By Joey Roulette
WASHINGTON (Reuters) -A rocket from Jeff Bezos' space company Blue Origin failed mid-flight shortly after liftoff on Monday, aborting its cargo capsule to safety before crashing into the Texas desert, according to the company and a live video stream of the mission.
Without any humans on board, the rocket lifted off from Blue Origin's West Texas launch site Monday morning as the company's 23rd New Shepard mission, aiming to send NASA-funded experiments and other payloads to the edge of space to float for a few minutes in microgravity.
But just over a minute after liftoff, and roughly 5 miles (8.05 km) above ground, the New Shepard booster's engines flared unexpectedly during ascent. The capsule's abort motor system triggered almost immediately, jetting the craft away from the faulty rocket before parachuting back to land intact.
The booster crashed within a designated hazard area, according to the U.S. Federal Aviation Administration, which oversees and regulates launchsite safety. Blue Origin's fleet of New Shepard rockets is grounded until the FAA signs off on the outcome of a company-led investigation into the mishap, the agency added.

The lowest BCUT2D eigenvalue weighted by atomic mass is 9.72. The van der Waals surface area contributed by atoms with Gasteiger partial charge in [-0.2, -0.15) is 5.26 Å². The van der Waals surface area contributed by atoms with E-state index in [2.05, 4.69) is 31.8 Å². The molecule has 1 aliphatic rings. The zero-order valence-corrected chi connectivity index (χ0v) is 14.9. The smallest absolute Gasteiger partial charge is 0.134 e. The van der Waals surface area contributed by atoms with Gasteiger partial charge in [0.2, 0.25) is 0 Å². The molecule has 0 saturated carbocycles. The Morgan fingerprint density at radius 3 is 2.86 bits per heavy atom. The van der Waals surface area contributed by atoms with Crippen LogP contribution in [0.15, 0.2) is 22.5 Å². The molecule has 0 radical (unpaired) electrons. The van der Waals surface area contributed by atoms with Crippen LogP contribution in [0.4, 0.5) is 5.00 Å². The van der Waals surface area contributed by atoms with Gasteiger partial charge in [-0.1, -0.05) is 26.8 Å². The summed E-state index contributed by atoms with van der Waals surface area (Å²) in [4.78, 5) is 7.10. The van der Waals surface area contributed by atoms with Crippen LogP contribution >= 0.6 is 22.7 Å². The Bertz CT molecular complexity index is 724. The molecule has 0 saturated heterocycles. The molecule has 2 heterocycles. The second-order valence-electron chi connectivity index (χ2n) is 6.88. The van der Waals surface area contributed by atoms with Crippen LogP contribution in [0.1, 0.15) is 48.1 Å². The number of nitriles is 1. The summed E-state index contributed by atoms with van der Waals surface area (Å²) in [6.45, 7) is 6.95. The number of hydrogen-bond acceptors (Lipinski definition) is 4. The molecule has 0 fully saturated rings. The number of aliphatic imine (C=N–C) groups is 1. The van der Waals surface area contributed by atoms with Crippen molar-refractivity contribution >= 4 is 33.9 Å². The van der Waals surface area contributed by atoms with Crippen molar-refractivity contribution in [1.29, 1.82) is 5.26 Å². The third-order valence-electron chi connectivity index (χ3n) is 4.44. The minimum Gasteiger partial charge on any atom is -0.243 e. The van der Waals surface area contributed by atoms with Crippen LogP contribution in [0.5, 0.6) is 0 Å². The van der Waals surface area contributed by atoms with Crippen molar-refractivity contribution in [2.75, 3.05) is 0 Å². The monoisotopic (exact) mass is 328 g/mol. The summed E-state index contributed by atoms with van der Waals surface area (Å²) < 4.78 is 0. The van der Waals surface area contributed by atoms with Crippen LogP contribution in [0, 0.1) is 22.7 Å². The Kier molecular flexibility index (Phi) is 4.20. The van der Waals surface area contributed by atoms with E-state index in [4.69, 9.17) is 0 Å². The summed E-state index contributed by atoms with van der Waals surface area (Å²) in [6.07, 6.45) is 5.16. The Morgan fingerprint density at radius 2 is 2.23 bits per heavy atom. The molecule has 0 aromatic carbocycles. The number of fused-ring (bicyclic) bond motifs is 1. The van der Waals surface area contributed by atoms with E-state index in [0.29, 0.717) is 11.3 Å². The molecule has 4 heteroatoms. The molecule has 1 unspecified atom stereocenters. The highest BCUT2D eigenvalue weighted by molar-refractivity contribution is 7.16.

"During today’s flight, the capsule escape system successfully separated the capsule from the booster," Blue Origin tweeted after the mishap. "The booster impacted the ground. There are no reported injuries; all personnel have been accounted for."
The mission, called NS-23, was the first New Shepard launch without humans aboard in over a year, and the fourth mission in 2022. The rocket-capsule system has flown 31 people in all under Blue Origin's suborbital space tourism business, in which paying customers are launched some 62 miles high for a few minutes of microgravity at the edge of space before their capsule returns to land under parachutes.
Billionaire Bezos, the Amazon.com Inc founder who started Blue Origin in 2000, was among the first passengers to fly New Shepard during its debut crewed mission in 2021.
The rocket that crashed on Monday had flown eight times before, but it was not immediately clear whether those past missions included humans. Blue Origin flew New Shepard 15 times before its first crewed flight.
(Reporting by Joey Roulette in WashingtonEditing by Chizu Nomiyama and Matthew Lewis)